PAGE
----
Ackerman Breaks With J Street – A Sign of Trouble Ahead for Dovish Lobby?

By Nathan Guttman

  • Print
  • Share Share

J Street has lost one of its key supporters in Congress, as New York Democrat Gary Ackerman announced he is disassociating himself from the group because of their stance on condemning Israel’s settlement activity in the UN General Assembly.

Now, while it is true that J Street’s power in Congress isn’t judged by one member’s decision to take their endorsement or by another who gives it up, Ackerman is a special case.

First, he is a leading Jewish voice in Congress. Ackerman’s annual deli-style fundraiser event on Capitol Hill brings together pretty much every Jew who has anything to do with politics in this town. And his New York district – New York’s 5th – is about as Jewish as it gets, ranking among the 10 most Jewish districts in the nation.

Second reason for concern – Israel. Gary Ackerman is one of the top authorities in the House on all things relating to Israel. He chaired the subcommittee on Middle East (and will now be the ranking Democrat on it) and has strong ties with leaders from Israel and Arab countries. Ackerman is the kind of congressmen J Street really needs – mainstream, knowledgeable, credible with the Jewish community.

And there’s a third reason why loosing Ackerman is bad news for the dovish lobby – he is great with words. And this means that you don’t want to get on his wrong side, because then Ackerman can easily whip up a press release which includes phrases like this to describe J Street’s approach to the UN vote: “It is rather the befuddled choice of an organization so open-minded about what constitutes support for Israel that its brains have fallen out.”

To be fair, J Street did issue a response which argues, among other things that Ackerman did not understand the group’s nuanced approach to the issue. But whatever the reason is, J Street is now without Gary Ackerman, which leaves them low on Jewish congressmen, especially from large communities such as New York.

Here are a few things to look for in the coming weeks that can help assess J Street’s direction:

•The group’s second national conference is coming up next month. This is a good opportunity to look at who will be on the congressional welcome committee and compare it to last year. Bigger list means bigger support.

•Who will be the administration official to speak at the conference? Last year former national security adviser James Jones promised that the Obama administration will send a representative to each conference. Interesting to see who it will be.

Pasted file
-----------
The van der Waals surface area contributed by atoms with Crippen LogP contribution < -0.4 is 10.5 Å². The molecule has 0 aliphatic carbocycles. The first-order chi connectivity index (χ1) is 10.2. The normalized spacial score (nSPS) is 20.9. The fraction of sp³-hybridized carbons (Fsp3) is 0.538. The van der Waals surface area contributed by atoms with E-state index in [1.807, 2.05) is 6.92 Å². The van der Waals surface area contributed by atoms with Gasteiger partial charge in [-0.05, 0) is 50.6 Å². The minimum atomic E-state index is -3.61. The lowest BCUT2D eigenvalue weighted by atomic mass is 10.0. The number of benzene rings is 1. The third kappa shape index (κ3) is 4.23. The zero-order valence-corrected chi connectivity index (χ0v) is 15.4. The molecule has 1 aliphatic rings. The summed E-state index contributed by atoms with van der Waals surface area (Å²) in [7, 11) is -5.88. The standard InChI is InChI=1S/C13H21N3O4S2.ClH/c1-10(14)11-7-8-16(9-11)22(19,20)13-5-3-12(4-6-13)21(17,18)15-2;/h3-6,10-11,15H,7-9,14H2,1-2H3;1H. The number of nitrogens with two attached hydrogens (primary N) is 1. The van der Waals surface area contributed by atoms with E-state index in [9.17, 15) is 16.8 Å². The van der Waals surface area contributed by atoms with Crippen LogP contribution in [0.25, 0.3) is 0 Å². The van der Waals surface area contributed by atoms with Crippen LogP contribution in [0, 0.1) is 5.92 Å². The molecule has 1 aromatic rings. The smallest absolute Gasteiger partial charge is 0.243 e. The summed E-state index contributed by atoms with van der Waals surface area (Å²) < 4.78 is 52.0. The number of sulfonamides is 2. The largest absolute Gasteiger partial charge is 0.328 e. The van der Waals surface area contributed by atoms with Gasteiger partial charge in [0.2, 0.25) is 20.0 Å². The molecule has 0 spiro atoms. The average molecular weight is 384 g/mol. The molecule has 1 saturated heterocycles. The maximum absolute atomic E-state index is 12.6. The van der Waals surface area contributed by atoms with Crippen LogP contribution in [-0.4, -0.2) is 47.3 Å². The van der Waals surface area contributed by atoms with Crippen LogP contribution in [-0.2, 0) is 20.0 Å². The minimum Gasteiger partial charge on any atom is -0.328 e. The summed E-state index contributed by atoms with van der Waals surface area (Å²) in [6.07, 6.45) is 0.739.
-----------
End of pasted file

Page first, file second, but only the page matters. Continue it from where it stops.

•Another indicator – the media. A year ago J Street was the hottest story not only in the Jewish but also in the national press. Will it get the same media-hype?

And of course there is the question of the Israelis. Ambassador Michael Oren and J Street already kissed and made up for last year’s snub, but will he come to a conference of a group that does not oppose condemning Israel in the UN on the settlement issue?

Permalink | | Share | Email | Print | Filed under: J Street, Gary Ackerman

The Jewish Daily Forward welcomes reader comments in order to promote thoughtful discussion on issues of importance to the Jewish community. In the interest of maintaining a civil forum, The Jewish Daily Forwardrequires that all commenters be appropriately respectful toward our writers, other commenters and the subjects of the articles. Vigorous debate and reasoned critique are welcome; name-calling and personal invective are not. While we generally do not seek to edit or actively moderate comments, our spam filter prevents most links and certain key words from being posted and The Jewish Daily Forward reserves the right to remove comments for any reason.

Find us on Facebook!
  • Could Spider-Man be Jewish? Andrew Garfield thinks so.
  • Most tasteless video ever? A new video shows Jesus Christ dying at Auschwitz.
  • "It’s the smell that hits me first — musty, almost sweet, emanating from the green felt that cradles each piece of silver cutlery in its own place." Only one week left to submit! Tell us the story of your family's Jewish heirloom.
  • Mazel tov to Chelsea Clinton and Marc Mezvinsky!
  • If it's true, it's pretty terrifying news.
  • “My mom went to cook at the White House and all I got was this tiny piece of leftover raspberry ganache."
  • Planning on catching "Fading Gigolo" this weekend? Read our review.
  • A new initiative will spend $300 million a year towards strengthening Israel's relationship with the Diaspora. Is this money spent wisely?
  • Lusia Horowitz left pre-state Israel to fight fascism in Spain — and wound up being captured by the Nazis and sent to die at Auschwitz. Share her remarkable story — told in her letters.
  • Vered Guttman doesn't usually get nervous about cooking for 20 people, even for Passover. But last night was a bit different. She was cooking for the Obamas at the White House Seder.
  • A grumpy Jewish grandfather is wary of his granddaughter's celebrating Easter with the in-laws. But the Seesaw says it might just make her appreciate Judaism more. What do you think?
  • “Twist and Shout.” “Under the Boardwalk.” “Brown-Eyed Girl.” What do these great songs have in common? A forgotten Jewish songwriter. We tracked him down.
  • What can we learn from tragedies like the rampage in suburban Kansas City? For one thing, we must keep our eyes on the real threats that we as Jews face.
  • When is a legume not necessarily a legume? Philologos has the answer.
  • from-cache

Would you like to receive updates about new stories?

We will not share your e-mail address or other personal information.

Already subscribed? Manage your subscription.